NASA says Lockheed Martin will be its partner in building a supersonic test plane that’s designed to muffle sonic booms and clear the way for a new boom in faster-than-sound passenger flights.
California-based Lockheed Martin Aeronautics Co. won the $247.5 million contract to build the Low-Boom Flight Demonstrator, or LBFD, after putting in the sole bid for the project, NASA officials said today.
NASA’s acting administrator, Robert Lightfoot, said boom-reducing aerodynamics will be a “game-changer” for civilian flight — a view that was voiced by other officials as well.
“I believe today is a new beginning for NASA aeronautics,” Jaiwon Shin, associate administrator for NASA’s Aeronautics Research Mission Directorate, said during a televised news conference. “People enjoying affordable, quiet, supersonic flights in the future will say April 3, 2018, was the day it all began.”
The development plan, based on early design work done for NASA by Lockheed Martin’s Skunk Works, calls for the 94-foot-long, 29.5-foot-wingspan plane to be delivered to NASA and start flying in 2021.
The jet will have a fully fueled takeoff weight of 32,300 pounds. Propulsion will be provided by a single General Electric F414 engine, the same powerplant used by F/A-18E/F fighter jets. The single-seat cockpit is modeled after the design for the rear cockpit seat in a T-38 training jet.
“What you see in front of you, as far as the airplane, is a brand-new shape,” said Peter Iosifidis, LBFD program manager at Lockheed Martin. “Everything else within the airplane is existing commercially off the shelf, or salvaged from other aircraft.”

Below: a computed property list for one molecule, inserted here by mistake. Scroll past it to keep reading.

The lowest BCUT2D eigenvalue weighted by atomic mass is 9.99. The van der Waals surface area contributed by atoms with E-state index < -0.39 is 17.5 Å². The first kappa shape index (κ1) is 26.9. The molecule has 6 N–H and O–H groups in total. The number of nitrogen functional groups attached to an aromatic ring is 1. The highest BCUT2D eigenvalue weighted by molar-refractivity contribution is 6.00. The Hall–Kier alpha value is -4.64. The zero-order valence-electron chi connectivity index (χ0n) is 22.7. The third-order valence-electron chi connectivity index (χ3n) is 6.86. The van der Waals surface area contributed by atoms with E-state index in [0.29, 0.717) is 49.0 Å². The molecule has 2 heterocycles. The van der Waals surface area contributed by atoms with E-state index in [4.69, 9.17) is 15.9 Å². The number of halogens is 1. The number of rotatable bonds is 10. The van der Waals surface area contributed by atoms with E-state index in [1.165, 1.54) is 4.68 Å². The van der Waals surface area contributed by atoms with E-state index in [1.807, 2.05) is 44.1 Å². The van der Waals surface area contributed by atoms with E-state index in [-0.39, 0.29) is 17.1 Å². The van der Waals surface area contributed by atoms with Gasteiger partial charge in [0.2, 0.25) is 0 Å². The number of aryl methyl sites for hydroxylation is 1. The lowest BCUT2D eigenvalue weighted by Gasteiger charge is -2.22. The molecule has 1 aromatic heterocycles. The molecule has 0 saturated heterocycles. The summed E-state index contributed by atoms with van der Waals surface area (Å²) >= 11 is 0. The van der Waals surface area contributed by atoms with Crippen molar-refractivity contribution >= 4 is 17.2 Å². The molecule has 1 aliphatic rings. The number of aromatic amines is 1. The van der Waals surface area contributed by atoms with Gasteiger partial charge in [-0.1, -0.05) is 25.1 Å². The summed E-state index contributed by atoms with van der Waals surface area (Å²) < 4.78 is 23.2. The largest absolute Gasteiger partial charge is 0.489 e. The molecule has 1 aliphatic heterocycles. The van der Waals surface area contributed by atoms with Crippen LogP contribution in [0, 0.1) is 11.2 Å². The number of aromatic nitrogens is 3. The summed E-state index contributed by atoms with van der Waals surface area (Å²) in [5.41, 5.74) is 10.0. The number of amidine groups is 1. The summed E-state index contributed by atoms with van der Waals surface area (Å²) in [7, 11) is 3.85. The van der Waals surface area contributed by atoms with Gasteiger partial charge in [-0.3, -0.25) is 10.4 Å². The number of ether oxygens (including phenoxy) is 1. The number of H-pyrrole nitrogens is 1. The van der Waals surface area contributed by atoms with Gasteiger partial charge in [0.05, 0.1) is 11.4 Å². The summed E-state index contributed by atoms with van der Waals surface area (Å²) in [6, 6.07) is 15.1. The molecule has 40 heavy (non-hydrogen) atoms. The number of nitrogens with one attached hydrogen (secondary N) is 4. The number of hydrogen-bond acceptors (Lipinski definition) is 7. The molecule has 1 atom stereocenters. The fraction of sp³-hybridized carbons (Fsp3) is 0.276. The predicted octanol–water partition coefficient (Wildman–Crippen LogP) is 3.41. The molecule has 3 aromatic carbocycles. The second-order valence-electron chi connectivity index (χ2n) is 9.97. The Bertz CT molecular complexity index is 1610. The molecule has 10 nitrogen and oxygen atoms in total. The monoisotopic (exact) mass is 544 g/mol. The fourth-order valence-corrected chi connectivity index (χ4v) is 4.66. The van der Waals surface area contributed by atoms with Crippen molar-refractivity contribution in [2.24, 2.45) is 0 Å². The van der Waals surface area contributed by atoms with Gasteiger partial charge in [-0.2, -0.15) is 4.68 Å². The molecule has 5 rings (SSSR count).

Construction will be done at Lockheed Martin’s Skunk Works facility in Palmdale, Calif., and the first flight tests will take place at a supersonic test range over nearby Edwards Air Force Base. NASA’s Armstrong Flight Research Center will oversee flight operations, with three other NASA centers playing roles as well.
One of the pilots at Armstrong who’s due to fly the plane, Jim Less, said in a NASA feature about the project that he was eager to taking his turn at the controls.
“A supersonic manned X-plane!” he said. “This is probably going to be a once-in-a-lifetime opportunity for me. We’re all pretty excited.”
The plane is designed to be flown at speeds of up to Mach 1.5, or 990 mph, at a cruising altitude of 55,000 feet. Its aerodynamic shape is designed to reduce the “boom-boom” associated with supersonic flight to a muffled “thump-thump.”
From 2022 to 2025, flight tests will be conducted in the vicinity of four to six cities around the U.S., roughly twice a year, to assess how the sonic thumps would be perceived by residents in surrounding communities. Those test cities have yet to be selected.
Test results would be shared with the Federal Aviation Administration and other aviation authorities around the world, in hopes that the evidence would lead to the easing of limits on commercial supersonic flights over land. Such flights have been banned over the U.S. since 1973, largely due to concerns about sonic booms.
Dave Richardson, the director for air vehicle designs and technologies at Lockheed Martin Skunk Works, emphasized that the LBFD would serve merely to prove out the technology for quiet supersonic flight.
“This is a purpose-built experimental research aircraft,” he said. “It is not a prototype for a supersonic business jet. It is not a prototype for some weapons system. It is not a derivative or some other modification of an existing airplane.”
The results from the LBFD project could be factored into the designs for commercial supersonic jets, however. Several ventures — including Boom Technology, Spike Aerospace and Aerion Supersonic — already are working on concepts.
For what it’s worth, Lockheed Martin is one of Aerion’s partners on a supersonic business-jet development project. Aerion says it’s expecting to conduct the first flight of its 12-passenger jet in 2023 and get it certified in 2025. That’s when the LBFD project is expected to wrap up.